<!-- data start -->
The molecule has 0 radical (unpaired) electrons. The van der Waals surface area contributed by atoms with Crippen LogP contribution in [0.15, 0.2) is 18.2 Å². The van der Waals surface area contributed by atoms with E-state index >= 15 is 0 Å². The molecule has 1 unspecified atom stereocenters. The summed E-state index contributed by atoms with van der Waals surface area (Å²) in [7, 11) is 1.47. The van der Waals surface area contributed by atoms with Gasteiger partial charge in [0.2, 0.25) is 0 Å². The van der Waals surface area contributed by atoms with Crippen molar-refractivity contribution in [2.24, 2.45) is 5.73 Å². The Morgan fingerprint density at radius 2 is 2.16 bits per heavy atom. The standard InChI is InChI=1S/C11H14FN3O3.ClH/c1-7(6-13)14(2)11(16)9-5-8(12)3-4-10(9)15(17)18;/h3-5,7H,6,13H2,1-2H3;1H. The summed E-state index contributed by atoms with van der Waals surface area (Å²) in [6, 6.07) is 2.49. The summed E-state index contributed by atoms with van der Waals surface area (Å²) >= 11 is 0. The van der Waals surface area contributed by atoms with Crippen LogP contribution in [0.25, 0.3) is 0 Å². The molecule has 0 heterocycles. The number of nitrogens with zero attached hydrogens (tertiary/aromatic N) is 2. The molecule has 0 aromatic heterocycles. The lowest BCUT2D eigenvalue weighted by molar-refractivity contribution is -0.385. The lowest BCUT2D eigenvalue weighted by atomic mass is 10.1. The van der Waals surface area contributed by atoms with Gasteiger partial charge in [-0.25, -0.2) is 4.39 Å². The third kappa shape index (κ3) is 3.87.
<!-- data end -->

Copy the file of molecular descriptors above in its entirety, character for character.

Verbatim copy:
The molecule has 0 radical (unpaired) electrons. The van der Waals surface area contributed by atoms with Crippen LogP contribution in [0.15, 0.2) is 18.2 Å². The van der Waals surface area contributed by atoms with E-state index >= 15 is 0 Å². The molecule has 1 unspecified atom stereocenters. The summed E-state index contributed by atoms with van der Waals surface area (Å²) in [7, 11) is 1.47. The van der Waals surface area contributed by atoms with Gasteiger partial charge in [0.2, 0.25) is 0 Å². The van der Waals surface area contributed by atoms with Crippen molar-refractivity contribution in [2.24, 2.45) is 5.73 Å². The Morgan fingerprint density at radius 2 is 2.16 bits per heavy atom. The standard InChI is InChI=1S/C11H14FN3O3.ClH/c1-7(6-13)14(2)11(16)9-5-8(12)3-4-10(9)15(17)18;/h3-5,7H,6,13H2,1-2H3;1H. The summed E-state index contributed by atoms with van der Waals surface area (Å²) in [6, 6.07) is 2.49. The summed E-state index contributed by atoms with van der Waals surface area (Å²) >= 11 is 0. The van der Waals surface area contributed by atoms with Crippen LogP contribution in [0.25, 0.3) is 0 Å². The molecule has 0 heterocycles. The number of nitrogens with zero attached hydrogens (tertiary/aromatic N) is 2. The molecule has 0 aromatic heterocycles. The lowest BCUT2D eigenvalue weighted by molar-refractivity contribution is -0.385. The lowest BCUT2D eigenvalue weighted by atomic mass is 10.1. The van der Waals surface area contributed by atoms with Gasteiger partial charge in [-0.25, -0.2) is 4.39 Å². The third kappa shape index (κ3) is 3.87.